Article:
Hole-in-One Chiropractor

Chiropractor Ryan Alter of Delray Beach, Florida, was featured on TV as a miracle worker who cures migraines and other health problems with “a cutting edge technique” only offered by 250 practitioners around the world: Atlas orthogonal. You can see the video clips at http://www.alterchiropractic.com/

His machine looks like a drill press. It holds a little rod in a precise location at a precise angle, and it produces a tiny quick tap to the side of the neck. Patients comment, “He barely even touches my neck” and “You feel absolutely nothing.” That should be a clue.

He takes x-rays before and after. He draws lines and calculates precisely where to apply the tap so as to adjust the top bone of the spine, the Atlas, by half a degree or so. Afterwards, he draws lines so that the x-ray looks better. That’s not hard to do.

This is hardly a “cutting edge” procedure. It was invented by a chiropractor named Roy Sweat several decades ago. There is no published evidence to show that this procedure actually moves the Atlas vertebra or that it does any of the other things they claim.

Atlas orthogonal, NUCCA, and other upper vertebral chiropractic techniques are reincarnations of Palmer’s discarded “hole-in-one” technique. He fancied that if you fixed the top vertebra, the rest of the spine would magically fall into alignment, allowing all ailments to heal.

Not even chiropractors believe that!  That’s why there are so few upper cervical practitioners. I found these opinions on a chiropractors’ online forum:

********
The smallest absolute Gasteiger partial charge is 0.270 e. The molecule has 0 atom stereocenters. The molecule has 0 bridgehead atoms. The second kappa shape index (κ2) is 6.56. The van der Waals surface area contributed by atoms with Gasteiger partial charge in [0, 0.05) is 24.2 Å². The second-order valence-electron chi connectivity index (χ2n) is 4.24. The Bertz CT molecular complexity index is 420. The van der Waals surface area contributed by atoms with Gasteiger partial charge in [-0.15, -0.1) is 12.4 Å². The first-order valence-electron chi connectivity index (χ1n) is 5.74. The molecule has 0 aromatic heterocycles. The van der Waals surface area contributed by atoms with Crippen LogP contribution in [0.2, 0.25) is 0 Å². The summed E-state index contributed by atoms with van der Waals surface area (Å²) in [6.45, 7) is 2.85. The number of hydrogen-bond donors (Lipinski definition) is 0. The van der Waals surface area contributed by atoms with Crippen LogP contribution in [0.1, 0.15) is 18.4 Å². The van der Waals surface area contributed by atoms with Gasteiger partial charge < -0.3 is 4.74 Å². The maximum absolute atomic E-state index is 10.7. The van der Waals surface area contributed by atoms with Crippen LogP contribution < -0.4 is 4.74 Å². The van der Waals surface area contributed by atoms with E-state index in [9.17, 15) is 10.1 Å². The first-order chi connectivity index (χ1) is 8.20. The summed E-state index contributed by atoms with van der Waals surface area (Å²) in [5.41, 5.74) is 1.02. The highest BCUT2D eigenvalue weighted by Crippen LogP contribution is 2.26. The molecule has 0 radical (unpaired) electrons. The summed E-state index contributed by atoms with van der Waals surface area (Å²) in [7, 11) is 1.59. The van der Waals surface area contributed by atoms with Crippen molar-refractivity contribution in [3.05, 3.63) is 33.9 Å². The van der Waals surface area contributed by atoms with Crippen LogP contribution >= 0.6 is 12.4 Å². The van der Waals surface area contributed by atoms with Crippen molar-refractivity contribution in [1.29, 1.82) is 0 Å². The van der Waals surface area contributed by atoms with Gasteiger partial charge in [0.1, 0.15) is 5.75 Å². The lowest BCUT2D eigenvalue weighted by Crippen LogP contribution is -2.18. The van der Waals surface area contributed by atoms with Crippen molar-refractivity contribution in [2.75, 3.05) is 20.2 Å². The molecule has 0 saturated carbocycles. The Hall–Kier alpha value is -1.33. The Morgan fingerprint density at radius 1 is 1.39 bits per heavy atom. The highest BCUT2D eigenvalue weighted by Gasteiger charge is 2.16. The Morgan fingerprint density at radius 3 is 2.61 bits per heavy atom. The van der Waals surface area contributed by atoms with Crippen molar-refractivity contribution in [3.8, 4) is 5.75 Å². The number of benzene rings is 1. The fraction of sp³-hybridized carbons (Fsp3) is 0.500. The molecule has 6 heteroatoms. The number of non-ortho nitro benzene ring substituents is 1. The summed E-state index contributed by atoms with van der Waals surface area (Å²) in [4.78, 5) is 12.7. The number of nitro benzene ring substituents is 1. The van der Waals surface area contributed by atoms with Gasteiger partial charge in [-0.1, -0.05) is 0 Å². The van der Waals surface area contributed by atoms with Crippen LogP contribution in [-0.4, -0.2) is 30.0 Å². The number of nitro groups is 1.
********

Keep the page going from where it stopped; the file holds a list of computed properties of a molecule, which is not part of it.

NUCCA is extremely flawed biomechanically and can’t be taken seriously.

atlas orthogonal therapy was made up in the figment of roy sweat’s imagination, based on NOTHING, did you hear me, NOTHING.

I heard you.

If you think this is silly, read about the “No-Touch Chiropractor” at http://www.sciencebasedmedicine.org/?p=3.

This article was originally published in Swift, the online newsletter of the James Randi Educational Foundation.

 

Dr. Hall is a contributing editor to both Skeptic magazine and the Skeptical Inquirer. She is a weekly contributor to the Science-Based Medicine blog and is one of its editors. She has also contributed to Quackwatch and to a number of other respected journals and publications. She is the author of Women Aren’t Supposed to Fly: The Memoirs of a Female Flight Surgeon and co-author of the textbook, Consumer Health: A Guide to Intelligent Decisions.